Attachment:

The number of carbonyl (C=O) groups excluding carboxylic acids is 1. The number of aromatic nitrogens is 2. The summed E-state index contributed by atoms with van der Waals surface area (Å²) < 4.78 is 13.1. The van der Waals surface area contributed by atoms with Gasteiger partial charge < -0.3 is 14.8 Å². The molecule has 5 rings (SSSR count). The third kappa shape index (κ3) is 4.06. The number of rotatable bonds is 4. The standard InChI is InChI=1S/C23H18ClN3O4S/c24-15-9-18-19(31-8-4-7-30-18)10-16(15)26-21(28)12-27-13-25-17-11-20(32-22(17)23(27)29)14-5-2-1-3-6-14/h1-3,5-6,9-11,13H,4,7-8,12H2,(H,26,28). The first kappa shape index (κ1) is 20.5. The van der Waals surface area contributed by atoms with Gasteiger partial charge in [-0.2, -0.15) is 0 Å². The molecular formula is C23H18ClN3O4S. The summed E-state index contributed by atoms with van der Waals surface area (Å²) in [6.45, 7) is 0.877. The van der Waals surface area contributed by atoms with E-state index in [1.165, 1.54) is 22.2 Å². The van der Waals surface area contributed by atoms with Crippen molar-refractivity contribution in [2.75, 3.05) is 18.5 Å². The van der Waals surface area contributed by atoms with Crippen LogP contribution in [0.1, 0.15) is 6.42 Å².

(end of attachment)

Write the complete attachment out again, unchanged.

The number of carbonyl (C=O) groups excluding carboxylic acids is 1. The number of aromatic nitrogens is 2. The summed E-state index contributed by atoms with van der Waals surface area (Å²) < 4.78 is 13.1. The van der Waals surface area contributed by atoms with Gasteiger partial charge < -0.3 is 14.8 Å². The molecule has 5 rings (SSSR count). The third kappa shape index (κ3) is 4.06. The number of rotatable bonds is 4. The standard InChI is InChI=1S/C23H18ClN3O4S/c24-15-9-18-19(31-8-4-7-30-18)10-16(15)26-21(28)12-27-13-25-17-11-20(32-22(17)23(27)29)14-5-2-1-3-6-14/h1-3,5-6,9-11,13H,4,7-8,12H2,(H,26,28). The first kappa shape index (κ1) is 20.5. The van der Waals surface area contributed by atoms with Gasteiger partial charge in [-0.2, -0.15) is 0 Å². The molecular formula is C23H18ClN3O4S. The summed E-state index contributed by atoms with van der Waals surface area (Å²) in [6.45, 7) is 0.877. The van der Waals surface area contributed by atoms with E-state index in [1.165, 1.54) is 22.2 Å². The van der Waals surface area contributed by atoms with Crippen molar-refractivity contribution in [2.75, 3.05) is 18.5 Å². The van der Waals surface area contributed by atoms with Crippen LogP contribution in [0.1, 0.15) is 6.42 Å².